W. Jason Morgan
W. Jason Morgan ( William Jason Morgan, born October 10, 1935 in Savannah, Georgia, USA) is an American geophysicist who has made pioneering contributions to plate tectonics and geodynamics. He is Emeritus Knox Taylor Professor of Geology and professor of geosciences at Princeton University.
CV and main scientific achievements
After receiving his Bachelor of Science in Physics at the Georgia Institute of Technology in 1957, he moved to Princeton University, where he earned his doctorate at Bob thickness 1964. He was then transferred directly to the faculty of the University.
His first significant, in the late 1960s of advance contribution was, to put the magnetic anomalies of alternating polarity, which has the ocean floor on either side of a mid-ocean ridge in relation to sea floor spreading and plate tectonics.
Since 1971, followed by the development of the plume model of John Tuzo Wilson, which postulates the existence of approximately cylindrical convective Aufströme in the mantle to explain hotspots. Morgan turned the concept initially only in Hawaii and thus explained the increasing with increasing distance from the present age of hotspot seamounts of the Hawaiian - Emperor seamount chain, but the concept has since been transferred from Morgan and numerous other scientists in many other hotspots.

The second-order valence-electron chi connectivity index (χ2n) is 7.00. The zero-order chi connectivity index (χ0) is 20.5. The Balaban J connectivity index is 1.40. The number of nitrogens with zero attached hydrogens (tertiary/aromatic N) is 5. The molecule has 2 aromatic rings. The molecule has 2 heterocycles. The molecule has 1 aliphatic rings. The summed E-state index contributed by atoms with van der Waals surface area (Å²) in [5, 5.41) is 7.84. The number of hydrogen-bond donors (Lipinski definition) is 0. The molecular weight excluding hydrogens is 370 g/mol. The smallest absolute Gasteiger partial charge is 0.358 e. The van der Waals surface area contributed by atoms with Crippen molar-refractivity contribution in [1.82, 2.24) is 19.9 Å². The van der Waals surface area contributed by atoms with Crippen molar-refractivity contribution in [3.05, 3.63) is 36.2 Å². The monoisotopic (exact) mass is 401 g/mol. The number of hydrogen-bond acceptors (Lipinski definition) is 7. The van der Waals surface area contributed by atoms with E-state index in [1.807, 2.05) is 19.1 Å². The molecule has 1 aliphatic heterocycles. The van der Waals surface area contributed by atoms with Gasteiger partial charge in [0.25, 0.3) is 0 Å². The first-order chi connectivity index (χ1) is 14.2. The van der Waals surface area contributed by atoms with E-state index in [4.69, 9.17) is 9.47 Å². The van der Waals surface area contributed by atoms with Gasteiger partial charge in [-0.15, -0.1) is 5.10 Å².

For his work, Morgan has received numerous awards, including the Alfred Wegener Medal of the European Union of Geosciences (1983 ), the Maurice Ewing Award of the American Geophysical Union (1987 ), the Japan Prize (1990 ), the Wollaston Medal of the Geological Society of London (1994) and the National Medal of Science of the USA ( 2002).
- WJ Morgan: Rises, Trenches, Great Faults, and Crustal Blocks. In: Journal of Geophysical Research. Belt 73, 1968, p 1959
- WJ Morgan: Convection plumes in the lower mantle. In: Nature. Volume 230, 1971, p 42-43
- Support of the Japan Prize
- Member of the Académie des sciences
- Born in 1935
- University teachers ( Princeton University)